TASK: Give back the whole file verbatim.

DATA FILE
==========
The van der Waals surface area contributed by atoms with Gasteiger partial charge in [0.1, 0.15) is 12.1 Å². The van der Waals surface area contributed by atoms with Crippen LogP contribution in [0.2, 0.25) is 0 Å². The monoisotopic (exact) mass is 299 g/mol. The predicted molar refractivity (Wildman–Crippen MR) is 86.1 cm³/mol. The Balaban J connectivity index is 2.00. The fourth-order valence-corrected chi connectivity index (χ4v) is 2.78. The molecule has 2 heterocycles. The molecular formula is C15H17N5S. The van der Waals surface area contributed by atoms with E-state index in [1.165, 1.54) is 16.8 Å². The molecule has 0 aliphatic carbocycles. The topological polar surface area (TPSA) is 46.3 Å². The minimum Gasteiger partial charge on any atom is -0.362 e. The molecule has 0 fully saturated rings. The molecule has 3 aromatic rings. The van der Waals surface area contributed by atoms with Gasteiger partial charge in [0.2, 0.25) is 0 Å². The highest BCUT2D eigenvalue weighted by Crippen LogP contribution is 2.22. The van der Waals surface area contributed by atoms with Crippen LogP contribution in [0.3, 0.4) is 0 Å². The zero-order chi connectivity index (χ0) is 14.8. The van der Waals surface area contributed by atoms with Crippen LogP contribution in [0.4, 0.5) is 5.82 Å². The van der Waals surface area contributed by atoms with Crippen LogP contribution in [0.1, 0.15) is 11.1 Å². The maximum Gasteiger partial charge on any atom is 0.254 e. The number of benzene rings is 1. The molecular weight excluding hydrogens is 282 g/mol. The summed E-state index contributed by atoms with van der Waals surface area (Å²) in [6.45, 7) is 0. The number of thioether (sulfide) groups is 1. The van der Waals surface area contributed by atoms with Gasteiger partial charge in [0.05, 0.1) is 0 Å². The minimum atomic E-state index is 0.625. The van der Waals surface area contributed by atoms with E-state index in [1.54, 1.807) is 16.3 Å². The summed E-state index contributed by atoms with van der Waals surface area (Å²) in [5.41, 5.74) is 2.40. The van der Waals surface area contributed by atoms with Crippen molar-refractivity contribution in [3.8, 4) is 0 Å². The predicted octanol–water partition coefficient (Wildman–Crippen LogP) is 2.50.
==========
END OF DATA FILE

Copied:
The van der Waals surface area contributed by atoms with Gasteiger partial charge in [0.1, 0.15) is 12.1 Å². The van der Waals surface area contributed by atoms with Crippen LogP contribution in [0.2, 0.25) is 0 Å². The monoisotopic (exact) mass is 299 g/mol. The predicted molar refractivity (Wildman–Crippen MR) is 86.1 cm³/mol. The Balaban J connectivity index is 2.00. The fourth-order valence-corrected chi connectivity index (χ4v) is 2.78. The molecule has 2 heterocycles. The molecular formula is C15H17N5S. The van der Waals surface area contributed by atoms with E-state index in [1.165, 1.54) is 16.8 Å². The molecule has 0 aliphatic carbocycles. The topological polar surface area (TPSA) is 46.3 Å². The minimum Gasteiger partial charge on any atom is -0.362 e. The molecule has 0 fully saturated rings. The molecule has 3 aromatic rings. The van der Waals surface area contributed by atoms with Gasteiger partial charge in [0.2, 0.25) is 0 Å². The highest BCUT2D eigenvalue weighted by Crippen LogP contribution is 2.22. The van der Waals surface area contributed by atoms with Crippen LogP contribution in [0.3, 0.4) is 0 Å². The zero-order chi connectivity index (χ0) is 14.8. The van der Waals surface area contributed by atoms with Crippen LogP contribution in [0.4, 0.5) is 5.82 Å². The van der Waals surface area contributed by atoms with Crippen LogP contribution in [0.1, 0.15) is 11.1 Å². The maximum Gasteiger partial charge on any atom is 0.254 e. The number of benzene rings is 1. The molecular weight excluding hydrogens is 282 g/mol. The summed E-state index contributed by atoms with van der Waals surface area (Å²) in [6.45, 7) is 0. The number of thioether (sulfide) groups is 1. The van der Waals surface area contributed by atoms with Gasteiger partial charge in [0.05, 0.1) is 0 Å². The minimum atomic E-state index is 0.625. The van der Waals surface area contributed by atoms with E-state index in [1.54, 1.807) is 16.3 Å². The summed E-state index contributed by atoms with van der Waals surface area (Å²) in [5.41, 5.74) is 2.40. The van der Waals surface area contributed by atoms with Crippen molar-refractivity contribution in [3.8, 4) is 0 Å². The predicted octanol–water partition coefficient (Wildman–Crippen LogP) is 2.50.